THE ENCHANTED HORSE 385
sworn to follow her over the world, and his rapture at finally discovering her in the palace at Cashmere. When he had finished, he begged in his turn that the princess would tell him how she had come there, so that he might the better devise some means of rescuing her from the tyranny of the Sultan.
It needed but a few words from the princess to make him acquainted with the whole situation, and how she had been forced to play the part of a mad woman in order to escape from a marriage with the Sultan, who had not had sufficient politeness even to ask her consent. If necessary, she added, she had resolved to die sooner than permit herself to be forced into such a union, and break faith with a prince whom she loved.
The prince then inquired if she knew what had become of the enchanted horse since the Indian's death, but the princess could only reply that she had heard nothing about it. Still she did not suppose that the horse could have been forgotten by the Sultan, after all she had told Mm of its value.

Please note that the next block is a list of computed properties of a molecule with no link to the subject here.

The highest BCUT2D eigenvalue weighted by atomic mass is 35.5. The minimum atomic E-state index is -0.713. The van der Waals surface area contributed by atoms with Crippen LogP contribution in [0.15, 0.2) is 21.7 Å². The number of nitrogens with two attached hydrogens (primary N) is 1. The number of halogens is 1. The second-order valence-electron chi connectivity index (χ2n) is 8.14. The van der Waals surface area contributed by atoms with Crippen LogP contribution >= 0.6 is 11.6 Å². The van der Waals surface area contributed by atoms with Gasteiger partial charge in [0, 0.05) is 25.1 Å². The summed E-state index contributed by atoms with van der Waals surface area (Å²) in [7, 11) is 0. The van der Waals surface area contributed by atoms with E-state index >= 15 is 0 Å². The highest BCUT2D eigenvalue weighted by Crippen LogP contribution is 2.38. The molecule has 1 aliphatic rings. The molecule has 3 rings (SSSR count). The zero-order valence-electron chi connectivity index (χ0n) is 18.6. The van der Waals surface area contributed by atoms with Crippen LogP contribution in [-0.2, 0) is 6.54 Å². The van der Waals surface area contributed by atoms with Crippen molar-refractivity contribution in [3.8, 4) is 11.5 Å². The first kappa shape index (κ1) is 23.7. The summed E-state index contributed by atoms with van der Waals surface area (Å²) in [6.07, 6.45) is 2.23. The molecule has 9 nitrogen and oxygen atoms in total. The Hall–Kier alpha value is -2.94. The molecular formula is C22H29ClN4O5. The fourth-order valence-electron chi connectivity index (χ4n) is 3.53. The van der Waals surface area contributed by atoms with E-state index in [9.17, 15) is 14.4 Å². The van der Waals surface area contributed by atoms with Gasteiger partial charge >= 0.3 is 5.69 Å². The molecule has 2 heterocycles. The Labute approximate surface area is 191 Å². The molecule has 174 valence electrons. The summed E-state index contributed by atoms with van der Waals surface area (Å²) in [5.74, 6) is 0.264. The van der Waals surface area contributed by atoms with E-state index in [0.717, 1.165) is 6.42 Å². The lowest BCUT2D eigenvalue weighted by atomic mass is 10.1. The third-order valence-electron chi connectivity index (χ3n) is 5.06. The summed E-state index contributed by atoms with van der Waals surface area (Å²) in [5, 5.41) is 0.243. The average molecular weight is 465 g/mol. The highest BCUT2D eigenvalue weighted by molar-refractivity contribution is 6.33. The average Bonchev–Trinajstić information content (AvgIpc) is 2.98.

To this the prince agreed, and they consulted together over a plan by which she might be able to make her escape and return with him into Persia. And as the first step, she was to dress herself with care, and receive the Sultan with civility when he visited her next morning.
The Sultan was transported with delight on learning the result of the interview, and his opinion of the doctor's skill was raised still higher when, on the following day, the princess behaved towards him in such a way as to persuade him that her complete cure would not be long delayed. However he contented himself with assuring her how happy he was to see her health so much improved, and exhorted her to make every use of so clever a physician, and to repose entire confidence in him. Then he retired, without awaiting any reply from the princess.
The Prince of Persia left the room at the same time,